Qingdao attracts foreign finance for expansion
FOREIGN funds are being invested in the expansion of Qingdao port in Shandong province, according to official reports.
The port is the fourth largest in the country, and the extension is aimed at increasing its annual cargo handling capacity to 100 million tonnes, said a Xinhua (the New China News Agency) report.
Situated in Jiaozhou Bay on Shandong Peninsula, Qingdao is a deep-water harbour whose handling capacity could not cope with the rapid increase in cargo traffic.
To boost capacity, authorities decided to accept Japanese government loans of US$184 million to undertake an expansion project in Qianwan Harbour.
The first phase of the project, started six years ago, was to begin building six deep-water berths.
The construction of four berths has been completed and the other two are due to be finished by the end of this year.
The berths will add 17 million tonnes of handling capacity to Qingdao.
The second phase of the project will start in January, involving construction of another six deep-water berths and two container harbours.
The total investment in the second phase amounts to $175 million, again from the Japanese loans.
Qingdao port also is co-operating with Iscor Co, of South Africa, which will provide $10 million to reconstruct the ore harbour at Qianwan.
The annual handling capacity of Qingdao port has reached 68 million tonnes and it has three container harbours and special harbours for coal, oil and ore.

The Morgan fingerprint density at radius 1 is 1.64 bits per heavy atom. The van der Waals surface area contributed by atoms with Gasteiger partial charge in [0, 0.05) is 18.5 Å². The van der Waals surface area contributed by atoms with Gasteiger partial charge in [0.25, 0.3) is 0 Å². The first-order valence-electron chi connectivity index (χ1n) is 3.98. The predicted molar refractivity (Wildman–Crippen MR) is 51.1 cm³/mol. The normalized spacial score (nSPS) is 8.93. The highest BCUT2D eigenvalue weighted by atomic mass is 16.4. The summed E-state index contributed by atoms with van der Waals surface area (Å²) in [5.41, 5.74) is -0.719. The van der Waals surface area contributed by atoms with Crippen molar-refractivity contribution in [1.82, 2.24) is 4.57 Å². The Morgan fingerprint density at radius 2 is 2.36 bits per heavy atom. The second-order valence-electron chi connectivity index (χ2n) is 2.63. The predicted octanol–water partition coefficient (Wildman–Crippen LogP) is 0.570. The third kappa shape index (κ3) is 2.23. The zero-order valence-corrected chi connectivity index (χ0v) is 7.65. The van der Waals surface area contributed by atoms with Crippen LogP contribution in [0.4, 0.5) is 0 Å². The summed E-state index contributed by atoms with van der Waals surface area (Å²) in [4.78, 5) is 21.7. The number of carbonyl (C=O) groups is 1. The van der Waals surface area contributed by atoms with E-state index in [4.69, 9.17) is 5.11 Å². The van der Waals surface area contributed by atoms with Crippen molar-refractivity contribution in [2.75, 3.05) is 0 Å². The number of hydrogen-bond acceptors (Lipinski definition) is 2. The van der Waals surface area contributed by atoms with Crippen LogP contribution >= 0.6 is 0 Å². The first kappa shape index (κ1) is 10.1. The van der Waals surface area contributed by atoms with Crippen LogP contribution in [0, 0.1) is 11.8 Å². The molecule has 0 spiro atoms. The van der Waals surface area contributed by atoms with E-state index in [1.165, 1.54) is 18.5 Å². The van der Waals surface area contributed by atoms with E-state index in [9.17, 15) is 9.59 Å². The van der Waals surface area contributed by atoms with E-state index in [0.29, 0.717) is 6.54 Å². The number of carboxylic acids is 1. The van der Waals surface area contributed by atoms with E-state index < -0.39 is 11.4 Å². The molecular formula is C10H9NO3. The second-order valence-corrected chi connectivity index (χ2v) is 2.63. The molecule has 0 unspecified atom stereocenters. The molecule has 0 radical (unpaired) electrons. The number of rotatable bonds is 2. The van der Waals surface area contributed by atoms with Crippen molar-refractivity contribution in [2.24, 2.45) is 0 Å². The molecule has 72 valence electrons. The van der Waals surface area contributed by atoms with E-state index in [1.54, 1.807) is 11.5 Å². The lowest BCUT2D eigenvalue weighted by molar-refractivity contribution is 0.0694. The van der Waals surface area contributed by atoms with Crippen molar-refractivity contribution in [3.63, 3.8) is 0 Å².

Meanwhile, a large state capital construction project at Nantong in Jiangsu province has gone into operation.
Nantong is one of China's 14 open coastal cities at the estuary of the Yangtze River.
This construction phase, consisting of three berths able to accommodate ships of 10,000 deadweight tonnes, has been approved by the Ministry of Communications.
Costing 250 million yuan (about HK$335 million at official rates), the Langshan section of the port includes a general cargo wharf with a handling capacity of 25,000 tonnes and two multi-purpose docks each with a handling capacity of 13,000 tonnes.
Upon completion, the annual handling capacity of Nantong port will increase by 8.4 million tonnes.
At present, the port handles 12 million tonnes of cargo a year.
In another project, Xiamen in Fujian province, is boosting its port quarantine system in line with efforts to opening to the outside world.
As early as 1873, Xiamen and Shanghai took the lead in carrying out port quarantine in order to prevent the spread of cholera in the country.
In the 1950s the city declared itself free of the deadly infectious diseases of the plague, cholera and smallpox.
Since the State Council instructed Xiamen to experiment with a package of free-port policies as a special economic zone in 1980, the city's port quarantine measures have expanded to cover infectious disease examination, and sanitation inspection of containers and imported foods.
Advanced medical equipment is in use, and the city has quarantined 1.05 million passengers in port since navigation opened between Xiamen and Hong Kong in 1979.
In addition, 1.48 million people have undergone quarantine inspection at the city's Gaoqi International Airport since 1985.
About 82,000 containers had been quarantined in Xiamen over the past five years.
In 1990, the city set up an imported-food sanitation inspection centre, which has retrieved foreign trading losses totalling three million yuan.